Brokerage firms and other intermediaries holding shares of our common stock in street name for their customers are generally required to vote such shares in the manner directed by their customers. If you are a beneficial owner of shares held in a brokerage account and you do not instruct your broker, bank or other agent how to vote your shares your broker, bank or other agent may still be able to vote your shares in its discretion. Under the rules of the New York Stock Exchange, brokers, banks and other securities intermediaries that are subject to New York Stock Exchange rules may use their discretion to vote your “uninstructed” shares on matters considered to be “routine” under New York Stock Exchange rules but not with respect to “non-routine” matters. A broker non-vote occurs when a broker, bank or other agent has not received voting instructions from the beneficial owner of the shares and the broker, bank or other agent cannot vote the shares because the matter is considered “non-routine” under New York Stock Exchange rules. Proposal Two to ratify the appointment of KPMG LLP as our independent registered public accounting firm for our fiscal year ending January 31, 2025 is considered a "routine" matter, such that absent direction from you, your broker may vote your shares in its discretion on Proposal Two. Proposals One and Three are considered to be "non-routine" matters and therefore your broker will not have discretion to vote your shares on Proposal One (the election of directors) or Proposal Three (the non-binding advisory vote on the compensation of our NEOs). Broker non-votes will have no effect on Proposals One, Two or Three.
6


Why did I receive a Notice of Internet Availability of Proxy Materials instead of a full set of proxy materials?
In accordance with the rules of the SEC, we have elected to furnish our proxy materials, including this Proxy Statement and our 2024 Annual Report, primarily via the Internet. On or about May 14, 2024, we mailed to our stockholders a Notice that contains instructions on how to access our proxy materials on the Internet, how to vote at the meeting and how to request printed copies of the proxy materials and 2024 Annual Report. Stockholders may request to receive all future proxy materials in printed form by mail or electronically by e-mail by following the instructions contained in the Notice. We encourage stockholders to take advantage of the availability of our proxy materials on the Internet to help reduce the environmental impact and cost of our annual meetings of stockholders.
Where can I find the voting results of the Annual Meeting?
We will announce preliminary voting results at the Annual Meeting. We will also disclose voting results on a Current Report on Form 8-K that we will file with the SEC within four business days after the Annual Meeting. If final voting results are not available to us in time to file a Current Report on Form 8-K within four business days after the Annual Meeting, we will provide preliminary voting results in the Current Report on Form 8-K and will provide the final results in an amendment to the Current Report on Form 8-K as soon as they become available.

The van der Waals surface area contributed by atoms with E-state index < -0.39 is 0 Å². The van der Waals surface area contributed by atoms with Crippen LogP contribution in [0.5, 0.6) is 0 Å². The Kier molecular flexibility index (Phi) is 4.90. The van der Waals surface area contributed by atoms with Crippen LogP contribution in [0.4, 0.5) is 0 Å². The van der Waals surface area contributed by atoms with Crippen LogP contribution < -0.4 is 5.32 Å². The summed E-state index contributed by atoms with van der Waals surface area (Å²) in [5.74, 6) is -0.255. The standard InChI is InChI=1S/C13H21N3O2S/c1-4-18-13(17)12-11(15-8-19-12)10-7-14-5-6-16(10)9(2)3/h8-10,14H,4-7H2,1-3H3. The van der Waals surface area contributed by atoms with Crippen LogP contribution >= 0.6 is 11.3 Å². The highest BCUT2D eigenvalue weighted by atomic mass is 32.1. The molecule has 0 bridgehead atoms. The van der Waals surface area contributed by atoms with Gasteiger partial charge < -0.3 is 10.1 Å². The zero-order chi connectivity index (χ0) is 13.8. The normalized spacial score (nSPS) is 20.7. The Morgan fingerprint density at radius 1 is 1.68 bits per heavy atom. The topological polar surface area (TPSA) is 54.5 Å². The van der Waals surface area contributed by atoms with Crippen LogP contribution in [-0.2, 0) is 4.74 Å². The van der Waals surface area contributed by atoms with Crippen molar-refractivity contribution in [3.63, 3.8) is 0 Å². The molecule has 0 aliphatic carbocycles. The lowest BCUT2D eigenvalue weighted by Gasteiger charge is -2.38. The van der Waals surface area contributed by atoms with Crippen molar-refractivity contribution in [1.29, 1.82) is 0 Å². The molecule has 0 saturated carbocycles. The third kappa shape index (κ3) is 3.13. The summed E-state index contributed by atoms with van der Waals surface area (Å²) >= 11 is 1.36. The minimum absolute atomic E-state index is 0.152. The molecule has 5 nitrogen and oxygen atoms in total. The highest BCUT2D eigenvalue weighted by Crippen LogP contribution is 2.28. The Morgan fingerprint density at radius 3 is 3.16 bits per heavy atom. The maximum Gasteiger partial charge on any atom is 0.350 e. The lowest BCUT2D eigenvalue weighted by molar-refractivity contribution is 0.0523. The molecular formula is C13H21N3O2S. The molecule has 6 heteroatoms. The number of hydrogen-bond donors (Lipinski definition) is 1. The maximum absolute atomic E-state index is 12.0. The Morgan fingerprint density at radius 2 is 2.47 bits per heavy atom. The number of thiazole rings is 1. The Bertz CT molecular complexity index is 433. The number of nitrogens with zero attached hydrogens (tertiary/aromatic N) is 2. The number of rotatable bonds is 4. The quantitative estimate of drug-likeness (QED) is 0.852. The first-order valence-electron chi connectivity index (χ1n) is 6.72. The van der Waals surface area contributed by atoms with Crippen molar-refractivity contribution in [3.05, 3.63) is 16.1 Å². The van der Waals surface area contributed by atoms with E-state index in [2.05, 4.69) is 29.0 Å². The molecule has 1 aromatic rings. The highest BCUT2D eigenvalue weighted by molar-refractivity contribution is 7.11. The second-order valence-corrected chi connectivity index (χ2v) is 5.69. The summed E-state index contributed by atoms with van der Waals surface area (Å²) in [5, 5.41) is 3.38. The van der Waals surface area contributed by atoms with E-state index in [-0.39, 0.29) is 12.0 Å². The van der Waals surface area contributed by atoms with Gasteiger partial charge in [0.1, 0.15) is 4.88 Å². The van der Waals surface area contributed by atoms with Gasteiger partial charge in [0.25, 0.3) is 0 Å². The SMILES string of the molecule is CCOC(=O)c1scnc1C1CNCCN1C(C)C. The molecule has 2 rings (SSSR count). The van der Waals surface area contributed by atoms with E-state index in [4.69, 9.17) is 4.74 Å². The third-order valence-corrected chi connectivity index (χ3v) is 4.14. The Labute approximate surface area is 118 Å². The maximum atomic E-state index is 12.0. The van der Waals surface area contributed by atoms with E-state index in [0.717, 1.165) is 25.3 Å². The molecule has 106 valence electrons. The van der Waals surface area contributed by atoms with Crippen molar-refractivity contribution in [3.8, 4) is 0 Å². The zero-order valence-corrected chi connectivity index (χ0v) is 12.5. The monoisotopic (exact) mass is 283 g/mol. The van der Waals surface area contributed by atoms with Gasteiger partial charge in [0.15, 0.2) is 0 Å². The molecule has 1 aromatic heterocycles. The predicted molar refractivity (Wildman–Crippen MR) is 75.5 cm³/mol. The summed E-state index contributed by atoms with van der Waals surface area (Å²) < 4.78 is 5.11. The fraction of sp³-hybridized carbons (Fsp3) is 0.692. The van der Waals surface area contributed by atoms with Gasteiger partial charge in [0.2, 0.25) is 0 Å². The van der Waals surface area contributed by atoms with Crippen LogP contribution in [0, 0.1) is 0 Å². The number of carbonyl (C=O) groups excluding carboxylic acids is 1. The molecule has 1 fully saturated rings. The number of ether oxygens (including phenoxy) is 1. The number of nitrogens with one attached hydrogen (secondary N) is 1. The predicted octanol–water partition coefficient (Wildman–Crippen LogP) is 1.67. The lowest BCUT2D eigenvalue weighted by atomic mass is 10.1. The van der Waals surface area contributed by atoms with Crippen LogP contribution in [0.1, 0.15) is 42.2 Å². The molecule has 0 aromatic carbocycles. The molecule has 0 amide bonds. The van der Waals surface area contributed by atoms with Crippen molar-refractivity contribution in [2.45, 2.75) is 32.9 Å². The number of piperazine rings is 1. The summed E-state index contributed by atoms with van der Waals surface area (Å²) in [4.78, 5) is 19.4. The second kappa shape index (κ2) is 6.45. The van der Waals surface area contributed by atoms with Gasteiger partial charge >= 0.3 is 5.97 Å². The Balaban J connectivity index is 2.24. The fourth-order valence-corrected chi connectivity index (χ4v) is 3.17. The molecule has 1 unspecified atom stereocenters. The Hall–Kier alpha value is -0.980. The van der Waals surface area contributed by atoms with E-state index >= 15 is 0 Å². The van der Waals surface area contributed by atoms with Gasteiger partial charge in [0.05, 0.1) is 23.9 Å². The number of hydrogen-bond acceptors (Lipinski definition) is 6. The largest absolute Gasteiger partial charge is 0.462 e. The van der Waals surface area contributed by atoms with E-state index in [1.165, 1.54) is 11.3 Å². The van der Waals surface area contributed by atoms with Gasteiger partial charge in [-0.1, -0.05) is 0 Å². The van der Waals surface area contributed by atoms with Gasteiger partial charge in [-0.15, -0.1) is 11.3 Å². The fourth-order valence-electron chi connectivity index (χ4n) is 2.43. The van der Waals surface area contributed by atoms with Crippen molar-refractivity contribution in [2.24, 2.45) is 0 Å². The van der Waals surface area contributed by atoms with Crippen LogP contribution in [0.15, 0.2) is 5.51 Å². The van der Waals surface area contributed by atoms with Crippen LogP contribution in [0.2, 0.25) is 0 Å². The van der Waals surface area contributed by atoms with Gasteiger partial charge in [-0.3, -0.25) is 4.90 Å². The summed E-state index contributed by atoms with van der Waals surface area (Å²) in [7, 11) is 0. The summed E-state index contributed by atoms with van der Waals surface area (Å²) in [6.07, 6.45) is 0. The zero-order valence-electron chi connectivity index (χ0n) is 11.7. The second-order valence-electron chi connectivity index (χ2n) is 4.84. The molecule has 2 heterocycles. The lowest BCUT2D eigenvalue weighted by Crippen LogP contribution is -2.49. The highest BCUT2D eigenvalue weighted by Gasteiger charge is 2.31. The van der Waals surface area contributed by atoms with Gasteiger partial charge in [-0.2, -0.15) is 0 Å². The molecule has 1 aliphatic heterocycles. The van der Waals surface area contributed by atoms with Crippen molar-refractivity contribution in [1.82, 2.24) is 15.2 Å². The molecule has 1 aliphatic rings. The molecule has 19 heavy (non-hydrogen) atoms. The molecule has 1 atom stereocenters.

How are proxies solicited for the Annual Meeting?
Our Board is soliciting proxies for use at the Annual Meeting. All expenses associated with this solicitation will be borne by us. We will reimburse brokers or other nominees for reasonable expenses that they incur in sending our proxy materials to you if a broker, bank or other nominee holds shares of our common stock on your behalf. In addition, our directors and employees may also solicit proxies in person, by telephone or by other means of communication. Our directors and employees will not be paid any additional compensation for soliciting proxies.
I share an address with another stockholder and we received only one paper copy of the proxy materials. How may I obtain an additional copy of the proxy materials?
We have adopted a procedure called “householding,” which is permitted by SEC rules. Under this procedure, we deliver a single copy of the Notice and, if applicable, our proxy materials to multiple stockholders who share the same address, unless we have received contrary instructions from one or more of such stockholders. This procedure reduces our printing costs, mailing costs and fees. Stockholders who participate in householding will continue to be able to access and receive separate proxy cards. Upon written or oral request, we will deliver promptly a separate copy of the Notice and, if applicable, our proxy materials to any stockholder at a shared address to which we delivered a single copy of any of these materials. To receive a separate copy, or, if a stockholder is receiving multiple copies, to request that we only send a single copy of the Notice and, if applicable, our proxy materials, such stockholder may contact us at proxy@phreesia.com or: